Heterotrimeric G protein
|Heterotrimeric G-protein GTPase|
|PDB structures||RCSB PDB PDBe PDBsum|
|Gene Ontology||AmiGO / QuickGO|
Heterotrimeric G protein, also sometimes referred to as the "large" G proteins (as opposed to the subclass of smaller, monomeric small GTPases) are membrane-associated G proteins that form a heterotrimeric complex. The biggest non-structural difference between heterotrimeric and monomeric G protein is that heterotrimeric proteins bind to their cell-surface receptors, called G protein-coupled receptors, directly. These G proteins are made up of alpha (α), beta (β) and gamma (γ) subunits. The alpha subunit is attached to either a GTP or GDP, which serves as an on-off switch for the activation of G-protein.
When ligands bind a GPCR, the GPCR acquires GEF (guanine nucleotide exchange factor) ability, which activates the G-protein by exchanging the GDP on the alpha subunit to GTP. The binding of GTP to the alpha subunit results in a structural change and its dissociation from the rest of the G-protein. Generally, the alpha subunit binds membrane-bound effector proteins for the downstream signaling cascade, but the beta-gamma complex can carry out this function also. G-proteins are involved in pathways such as the cAMP/PKA pathway, ion channels, MAPK, PI3K.
Reconstitution experiments carried out in the early 1980s showed that purified Gα subunits can directly activate effector enzymes. The GTP form of the α subunit of transducin (Gt) activates the cyclic GMP phosphodiesterase from retinal rod outer segments, and the GTP form of the α subunit of the stimulatory G protein (Gs) activates hormone-sensitive adenylate cyclase. More than one type of G protein co-exist in the same tissue. For example, in adipose tissues, two different G-proteins with interchangeable beta-gamma complexes are used to activate or inhibit adenylyl cyclase. The alpha subunit of a stimulatory G protein activated by receptors for stimulatory hormones could stimulate adenylyl cyclase, which activates cAMP used for downstream signal cascades. While on the other hand, the alpha subunit of an inhibitory G protein activated by receptors of inhibitory hormones could inhibit adenylyl cyclase, which blocks downstream signal cascades.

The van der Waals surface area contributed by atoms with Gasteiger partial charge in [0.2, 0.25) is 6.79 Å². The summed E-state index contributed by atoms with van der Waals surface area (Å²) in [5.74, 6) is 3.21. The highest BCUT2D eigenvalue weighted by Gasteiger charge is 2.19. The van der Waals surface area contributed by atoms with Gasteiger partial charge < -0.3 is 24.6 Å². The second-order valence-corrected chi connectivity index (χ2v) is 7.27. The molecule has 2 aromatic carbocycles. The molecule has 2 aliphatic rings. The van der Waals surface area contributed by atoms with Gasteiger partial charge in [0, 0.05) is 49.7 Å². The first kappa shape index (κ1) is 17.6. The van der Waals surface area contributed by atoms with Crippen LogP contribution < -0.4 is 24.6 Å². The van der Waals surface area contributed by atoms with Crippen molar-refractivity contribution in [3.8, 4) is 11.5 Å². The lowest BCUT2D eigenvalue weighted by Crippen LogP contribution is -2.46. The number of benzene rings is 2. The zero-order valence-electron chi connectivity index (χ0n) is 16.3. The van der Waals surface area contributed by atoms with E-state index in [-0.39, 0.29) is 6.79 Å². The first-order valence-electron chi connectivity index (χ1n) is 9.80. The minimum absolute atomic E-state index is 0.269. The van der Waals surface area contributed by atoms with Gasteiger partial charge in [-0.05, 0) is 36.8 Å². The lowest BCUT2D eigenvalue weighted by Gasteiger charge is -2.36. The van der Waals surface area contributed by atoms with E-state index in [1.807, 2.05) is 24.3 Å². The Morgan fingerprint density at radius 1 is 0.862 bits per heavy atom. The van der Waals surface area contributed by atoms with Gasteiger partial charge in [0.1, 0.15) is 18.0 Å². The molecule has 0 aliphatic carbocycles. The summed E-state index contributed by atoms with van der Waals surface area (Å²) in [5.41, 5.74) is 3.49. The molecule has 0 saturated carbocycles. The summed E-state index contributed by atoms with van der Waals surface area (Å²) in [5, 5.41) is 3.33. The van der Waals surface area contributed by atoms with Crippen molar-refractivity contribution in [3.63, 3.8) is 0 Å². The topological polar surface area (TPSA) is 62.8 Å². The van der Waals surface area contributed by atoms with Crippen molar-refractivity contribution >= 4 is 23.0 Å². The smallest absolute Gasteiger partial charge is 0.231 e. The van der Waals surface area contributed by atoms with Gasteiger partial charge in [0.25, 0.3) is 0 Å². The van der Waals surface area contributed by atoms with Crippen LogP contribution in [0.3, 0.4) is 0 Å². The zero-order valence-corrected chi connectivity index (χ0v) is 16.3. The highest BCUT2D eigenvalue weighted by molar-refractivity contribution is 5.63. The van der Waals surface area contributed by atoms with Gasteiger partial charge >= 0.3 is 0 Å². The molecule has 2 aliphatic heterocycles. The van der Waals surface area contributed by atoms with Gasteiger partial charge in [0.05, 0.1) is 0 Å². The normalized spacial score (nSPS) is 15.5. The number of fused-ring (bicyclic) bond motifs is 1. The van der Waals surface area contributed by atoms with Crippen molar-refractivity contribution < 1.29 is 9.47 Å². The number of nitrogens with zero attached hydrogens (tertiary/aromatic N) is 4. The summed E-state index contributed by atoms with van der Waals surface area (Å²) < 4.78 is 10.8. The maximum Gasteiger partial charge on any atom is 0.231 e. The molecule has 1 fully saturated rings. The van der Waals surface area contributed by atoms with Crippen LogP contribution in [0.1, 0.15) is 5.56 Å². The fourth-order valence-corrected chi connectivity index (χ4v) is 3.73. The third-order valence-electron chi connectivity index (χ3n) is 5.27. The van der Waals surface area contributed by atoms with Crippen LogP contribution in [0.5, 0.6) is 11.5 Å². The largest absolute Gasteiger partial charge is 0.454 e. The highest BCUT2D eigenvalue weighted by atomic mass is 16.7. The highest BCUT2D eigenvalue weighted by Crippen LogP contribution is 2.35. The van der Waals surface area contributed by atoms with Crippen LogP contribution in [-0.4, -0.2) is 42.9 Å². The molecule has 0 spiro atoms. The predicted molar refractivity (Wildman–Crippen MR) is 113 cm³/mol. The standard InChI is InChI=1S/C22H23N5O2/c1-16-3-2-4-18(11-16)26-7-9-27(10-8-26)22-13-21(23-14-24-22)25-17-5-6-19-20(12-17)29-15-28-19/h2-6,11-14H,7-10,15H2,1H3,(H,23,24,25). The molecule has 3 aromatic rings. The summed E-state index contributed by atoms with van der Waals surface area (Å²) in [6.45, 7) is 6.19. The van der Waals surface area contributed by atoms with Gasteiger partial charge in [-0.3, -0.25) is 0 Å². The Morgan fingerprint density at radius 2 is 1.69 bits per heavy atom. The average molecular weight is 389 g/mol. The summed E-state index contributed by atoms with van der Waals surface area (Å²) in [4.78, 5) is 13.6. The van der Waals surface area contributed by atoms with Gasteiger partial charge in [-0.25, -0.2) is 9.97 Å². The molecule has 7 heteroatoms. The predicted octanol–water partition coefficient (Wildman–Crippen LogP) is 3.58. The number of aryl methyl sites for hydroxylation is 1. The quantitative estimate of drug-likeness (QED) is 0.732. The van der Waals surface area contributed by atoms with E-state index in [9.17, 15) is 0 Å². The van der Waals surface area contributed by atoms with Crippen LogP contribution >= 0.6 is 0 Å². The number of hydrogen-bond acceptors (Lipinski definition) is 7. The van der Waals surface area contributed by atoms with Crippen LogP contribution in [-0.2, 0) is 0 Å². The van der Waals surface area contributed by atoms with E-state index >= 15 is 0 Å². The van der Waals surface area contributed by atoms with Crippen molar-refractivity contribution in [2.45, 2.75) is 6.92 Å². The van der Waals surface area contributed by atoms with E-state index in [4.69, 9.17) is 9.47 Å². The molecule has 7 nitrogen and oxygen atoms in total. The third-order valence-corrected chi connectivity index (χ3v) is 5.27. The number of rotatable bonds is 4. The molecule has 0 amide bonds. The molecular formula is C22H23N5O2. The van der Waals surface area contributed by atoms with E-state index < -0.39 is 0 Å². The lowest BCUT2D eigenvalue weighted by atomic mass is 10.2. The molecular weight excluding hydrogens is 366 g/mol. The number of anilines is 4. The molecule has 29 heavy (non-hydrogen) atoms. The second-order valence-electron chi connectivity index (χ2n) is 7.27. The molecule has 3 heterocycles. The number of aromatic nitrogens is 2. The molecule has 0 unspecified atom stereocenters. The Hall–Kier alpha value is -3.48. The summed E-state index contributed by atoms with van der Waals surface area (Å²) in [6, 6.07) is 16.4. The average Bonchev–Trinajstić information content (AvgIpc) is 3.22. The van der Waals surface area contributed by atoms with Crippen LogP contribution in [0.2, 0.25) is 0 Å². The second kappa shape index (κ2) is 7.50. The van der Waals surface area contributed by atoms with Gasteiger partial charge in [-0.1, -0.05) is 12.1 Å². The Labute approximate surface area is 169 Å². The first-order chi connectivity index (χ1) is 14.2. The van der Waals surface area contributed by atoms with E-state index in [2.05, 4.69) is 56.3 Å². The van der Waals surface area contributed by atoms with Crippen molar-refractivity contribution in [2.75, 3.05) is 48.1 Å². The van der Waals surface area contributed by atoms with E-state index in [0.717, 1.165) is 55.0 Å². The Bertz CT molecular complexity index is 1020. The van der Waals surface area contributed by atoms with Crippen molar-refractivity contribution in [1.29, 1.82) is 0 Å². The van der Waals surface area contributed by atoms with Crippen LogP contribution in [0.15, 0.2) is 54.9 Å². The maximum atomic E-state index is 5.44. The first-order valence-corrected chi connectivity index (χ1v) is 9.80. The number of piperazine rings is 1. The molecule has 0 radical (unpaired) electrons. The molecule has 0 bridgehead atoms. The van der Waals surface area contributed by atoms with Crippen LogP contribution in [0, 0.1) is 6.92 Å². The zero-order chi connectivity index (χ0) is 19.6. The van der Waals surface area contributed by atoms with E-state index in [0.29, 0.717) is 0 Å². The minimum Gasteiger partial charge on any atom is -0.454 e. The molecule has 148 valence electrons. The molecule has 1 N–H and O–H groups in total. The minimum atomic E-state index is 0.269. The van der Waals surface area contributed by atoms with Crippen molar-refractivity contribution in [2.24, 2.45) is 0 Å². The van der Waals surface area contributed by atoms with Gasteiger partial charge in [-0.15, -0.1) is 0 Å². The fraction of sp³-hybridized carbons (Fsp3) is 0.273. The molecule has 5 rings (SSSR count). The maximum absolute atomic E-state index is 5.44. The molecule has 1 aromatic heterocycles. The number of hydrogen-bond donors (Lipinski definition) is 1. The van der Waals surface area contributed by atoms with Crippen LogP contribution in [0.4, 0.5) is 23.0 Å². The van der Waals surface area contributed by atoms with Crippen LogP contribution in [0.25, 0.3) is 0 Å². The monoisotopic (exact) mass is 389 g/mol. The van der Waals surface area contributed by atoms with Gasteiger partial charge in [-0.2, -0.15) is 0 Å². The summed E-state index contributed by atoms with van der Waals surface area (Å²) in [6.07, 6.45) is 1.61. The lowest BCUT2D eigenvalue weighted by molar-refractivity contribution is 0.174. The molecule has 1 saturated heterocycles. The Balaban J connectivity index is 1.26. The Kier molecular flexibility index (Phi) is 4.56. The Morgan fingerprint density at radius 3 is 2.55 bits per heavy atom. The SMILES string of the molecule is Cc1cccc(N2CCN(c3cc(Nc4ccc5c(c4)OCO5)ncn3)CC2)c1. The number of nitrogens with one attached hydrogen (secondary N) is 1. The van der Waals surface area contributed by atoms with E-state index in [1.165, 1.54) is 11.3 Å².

Gα subunits consist of two domains, the GTPase domain, and the alpha-helical domain.
There exist at least 20 different Gα subunits, which are separated into four main groups. This nomenclature is based on their sequence homologies:
|G-protein family||α-subunit||Gene||Signal transduction||Use/Receptors (examples)||Effects (examples)|
|Gi-family (InterPro: IPR001408)|
|Gi/o||αi, αo||GNAO1, GNAI1, GNAI2, GNAI3||Inhibition of adenylate cyclase, opens K+-channels (via β/γ subunits), closes Ca2+-channels||Muscarinic M2 and M4, chemokine receptors, α2-Adrenoreceptors, Serotonin 5-HT1 receptors, Histamine H3 and H4, Dopamine D2-like receptors, type 2 cannabinoid receptors (CB2) ||Smooth muscle contraction, depress neuronal activity, interleukin secretion by human leukocytes|
|Gt||αt (Transducin)||GNAT1, GNAT2||Activation of phosphodiesterase 6||Rhodopsin||Vision|
|Ggust||αgust (Gustducin)||GNAT3||Activation of phosphodiesterase 6||Taste receptors||Taste|
|Gz||αz||GNAZ||Inhibition of adenylate cyclase||Platelets||Maintaining the ionic balance of perilymphatic and endolymphatic cochlear fluids.|
|Gs-family (InterPro: IPR000367)|
|Gs||αs||GNAS||Activation of adenylate cyclase||Beta-adrenoreceptors; Serotonin 5-HT4, 5-HT6 and 5-HT7; Dopamine D1-like receptors, Histamine H2, type 2 cannabinoid receptors ||Increase heart rate, Smooth muscle relaxation, stimulate neuronal activity, interleukin secretion by human leukocytes |
|Golf||αolf||GNAL||Activation of adenylate cyclase||olfactory receptors||Smell|
|Gq-family (InterPro: IPR000654)|
|Gq||αq, α11, α14, α15, α16||GNAQ, GNA11, GNA14, GNA15||Activation of phospholipase C||α1-Adrenoreceptors, Muscarinic M1, M3, and M5, Histamine H1, Serotonin 5-HT2 receptors||Smooth muscle contraction, Ca2+ flux|
|G12/13-family (InterPro: IPR000469)|
|G12/13||α12, α13||GNA12, GNA13||Activation of the Rho family of GTPases||Cytoskeletal functions, Smooth muscle contraction|
G beta-gamma complex
The β and γ subunits are closely bound to one another and are referred to as the G beta-gamma complex. Both beta and gamma subunits have different isoforms, and some combination of isoforms result in dimerization while other combinations do not. For example, beta1 binds both gamma subunits while beta3 binds neither. Upon activation of the GPCR, the Gβγ complex is released from the Gα subunit after its GDP-GTP exchange.
The free Gβγ complex can act as a signaling molecule itself, by activating other second messengers or by gating ion channels directly.
For example, the Gβγ complex, when bound to histamine receptors, can activate phospholipase A2. Gβγ complexes bound to muscarinic acetylcholine receptors, on the other hand, directly open G protein-coupled inward rectifying potassium channels (GIRKs). When acetylcholine is the extracellular ligand in the pathway, the heart cell hyperpolarizes normally to decrease heart muscle contraction. When substances such as muscarine act as ligands, the dangerous amount of hyperpolarization leads to hallucination. Therefore, proper functioning of Gβγ plays a key role in our physiological well-being. The last function is activating L-type calcium channels, as in H3 receptor pharmacology.
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